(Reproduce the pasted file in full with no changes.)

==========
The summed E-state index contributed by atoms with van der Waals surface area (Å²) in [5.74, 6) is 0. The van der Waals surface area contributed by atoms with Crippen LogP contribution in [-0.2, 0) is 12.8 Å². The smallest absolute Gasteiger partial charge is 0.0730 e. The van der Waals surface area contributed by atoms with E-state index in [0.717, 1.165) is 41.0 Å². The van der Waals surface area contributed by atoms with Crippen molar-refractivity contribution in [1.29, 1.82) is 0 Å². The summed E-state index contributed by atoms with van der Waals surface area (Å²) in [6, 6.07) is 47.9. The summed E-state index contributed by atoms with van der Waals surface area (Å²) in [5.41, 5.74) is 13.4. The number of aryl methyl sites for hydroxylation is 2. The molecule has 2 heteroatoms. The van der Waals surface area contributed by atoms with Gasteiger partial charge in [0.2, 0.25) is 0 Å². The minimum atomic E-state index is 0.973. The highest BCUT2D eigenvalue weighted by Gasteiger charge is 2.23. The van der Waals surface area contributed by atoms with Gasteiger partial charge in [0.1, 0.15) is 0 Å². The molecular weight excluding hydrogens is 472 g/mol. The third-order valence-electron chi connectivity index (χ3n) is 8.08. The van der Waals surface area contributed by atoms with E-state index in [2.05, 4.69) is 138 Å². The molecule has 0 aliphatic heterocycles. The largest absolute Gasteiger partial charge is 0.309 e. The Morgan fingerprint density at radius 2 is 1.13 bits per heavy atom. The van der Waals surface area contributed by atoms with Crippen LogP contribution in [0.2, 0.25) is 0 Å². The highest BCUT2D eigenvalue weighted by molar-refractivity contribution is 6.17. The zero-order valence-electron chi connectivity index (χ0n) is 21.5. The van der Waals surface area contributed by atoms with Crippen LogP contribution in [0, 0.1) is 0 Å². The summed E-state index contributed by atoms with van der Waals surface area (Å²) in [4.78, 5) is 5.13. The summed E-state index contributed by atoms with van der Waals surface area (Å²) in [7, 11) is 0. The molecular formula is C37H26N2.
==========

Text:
The summed E-state index contributed by atoms with van der Waals surface area (Å²) in [5.74, 6) is 0. The van der Waals surface area contributed by atoms with Crippen LogP contribution in [-0.2, 0) is 12.8 Å². The smallest absolute Gasteiger partial charge is 0.0730 e. The van der Waals surface area contributed by atoms with E-state index in [0.717, 1.165) is 41.0 Å². The van der Waals surface area contributed by atoms with Crippen molar-refractivity contribution in [1.29, 1.82) is 0 Å². The summed E-state index contributed by atoms with van der Waals surface area (Å²) in [6, 6.07) is 47.9. The summed E-state index contributed by atoms with van der Waals surface area (Å²) in [5.41, 5.74) is 13.4. The number of aryl methyl sites for hydroxylation is 2. The molecule has 2 heteroatoms. The van der Waals surface area contributed by atoms with Gasteiger partial charge in [0.2, 0.25) is 0 Å². The minimum atomic E-state index is 0.973. The highest BCUT2D eigenvalue weighted by Gasteiger charge is 2.23. The van der Waals surface area contributed by atoms with Gasteiger partial charge in [0.1, 0.15) is 0 Å². The molecular weight excluding hydrogens is 472 g/mol. The third-order valence-electron chi connectivity index (χ3n) is 8.08. The van der Waals surface area contributed by atoms with E-state index in [2.05, 4.69) is 138 Å². The molecule has 0 aliphatic heterocycles. The largest absolute Gasteiger partial charge is 0.309 e. The Morgan fingerprint density at radius 2 is 1.13 bits per heavy atom. The van der Waals surface area contributed by atoms with Crippen LogP contribution in [0.2, 0.25) is 0 Å². The highest BCUT2D eigenvalue weighted by molar-refractivity contribution is 6.17. The zero-order valence-electron chi connectivity index (χ0n) is 21.5. The van der Waals surface area contributed by atoms with Crippen LogP contribution in [0, 0.1) is 0 Å². The summed E-state index contributed by atoms with van der Waals surface area (Å²) in [4.78, 5) is 5.13. The summed E-state index contributed by atoms with van der Waals surface area (Å²) in [7, 11) is 0. The molecular formula is C37H26N2.